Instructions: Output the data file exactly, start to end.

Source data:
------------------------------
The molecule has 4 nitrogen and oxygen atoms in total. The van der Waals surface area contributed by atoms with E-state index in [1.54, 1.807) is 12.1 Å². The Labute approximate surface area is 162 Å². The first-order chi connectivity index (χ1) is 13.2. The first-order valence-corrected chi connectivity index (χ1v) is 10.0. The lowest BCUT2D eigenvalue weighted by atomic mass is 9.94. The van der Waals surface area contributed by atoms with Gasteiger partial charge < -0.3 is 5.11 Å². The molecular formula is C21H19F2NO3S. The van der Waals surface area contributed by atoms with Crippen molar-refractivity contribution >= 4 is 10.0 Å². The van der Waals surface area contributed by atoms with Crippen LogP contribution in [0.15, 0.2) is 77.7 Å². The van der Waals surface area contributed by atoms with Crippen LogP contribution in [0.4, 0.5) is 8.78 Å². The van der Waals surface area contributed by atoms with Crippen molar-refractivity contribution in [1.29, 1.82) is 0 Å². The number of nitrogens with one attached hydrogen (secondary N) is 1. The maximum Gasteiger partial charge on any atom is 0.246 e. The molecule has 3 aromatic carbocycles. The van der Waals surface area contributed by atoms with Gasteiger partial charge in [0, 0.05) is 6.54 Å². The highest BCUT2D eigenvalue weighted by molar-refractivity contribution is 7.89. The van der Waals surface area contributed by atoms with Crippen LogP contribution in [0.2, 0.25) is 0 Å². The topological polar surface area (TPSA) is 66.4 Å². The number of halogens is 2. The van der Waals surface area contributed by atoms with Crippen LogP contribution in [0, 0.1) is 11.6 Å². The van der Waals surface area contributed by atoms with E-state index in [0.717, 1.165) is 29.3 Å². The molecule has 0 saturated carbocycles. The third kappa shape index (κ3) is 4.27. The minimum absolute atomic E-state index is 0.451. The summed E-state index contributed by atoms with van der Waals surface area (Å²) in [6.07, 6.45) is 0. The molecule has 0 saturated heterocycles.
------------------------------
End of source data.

The molecule has 4 nitrogen and oxygen atoms in total. The van der Waals surface area contributed by atoms with E-state index in [1.54, 1.807) is 12.1 Å². The Labute approximate surface area is 162 Å². The first-order chi connectivity index (χ1) is 13.2. The first-order valence-corrected chi connectivity index (χ1v) is 10.0. The lowest BCUT2D eigenvalue weighted by atomic mass is 9.94. The van der Waals surface area contributed by atoms with Gasteiger partial charge < -0.3 is 5.11 Å². The molecular formula is C21H19F2NO3S. The van der Waals surface area contributed by atoms with Crippen molar-refractivity contribution >= 4 is 10.0 Å². The van der Waals surface area contributed by atoms with Crippen LogP contribution in [0.15, 0.2) is 77.7 Å². The van der Waals surface area contributed by atoms with Crippen LogP contribution in [0.4, 0.5) is 8.78 Å². The van der Waals surface area contributed by atoms with Crippen molar-refractivity contribution in [1.29, 1.82) is 0 Å². The number of nitrogens with one attached hydrogen (secondary N) is 1. The maximum Gasteiger partial charge on any atom is 0.246 e. The molecule has 3 aromatic carbocycles. The van der Waals surface area contributed by atoms with Gasteiger partial charge in [0, 0.05) is 6.54 Å². The highest BCUT2D eigenvalue weighted by molar-refractivity contribution is 7.89. The van der Waals surface area contributed by atoms with Crippen LogP contribution in [0.2, 0.25) is 0 Å². The topological polar surface area (TPSA) is 66.4 Å². The number of halogens is 2. The van der Waals surface area contributed by atoms with Crippen LogP contribution in [0, 0.1) is 11.6 Å². The van der Waals surface area contributed by atoms with E-state index in [0.717, 1.165) is 29.3 Å². The molecule has 0 saturated carbocycles. The third kappa shape index (κ3) is 4.27. The minimum absolute atomic E-state index is 0.451. The summed E-state index contributed by atoms with van der Waals surface area (Å²) in [6.07, 6.45) is 0. The molecule has 0 saturated heterocycles.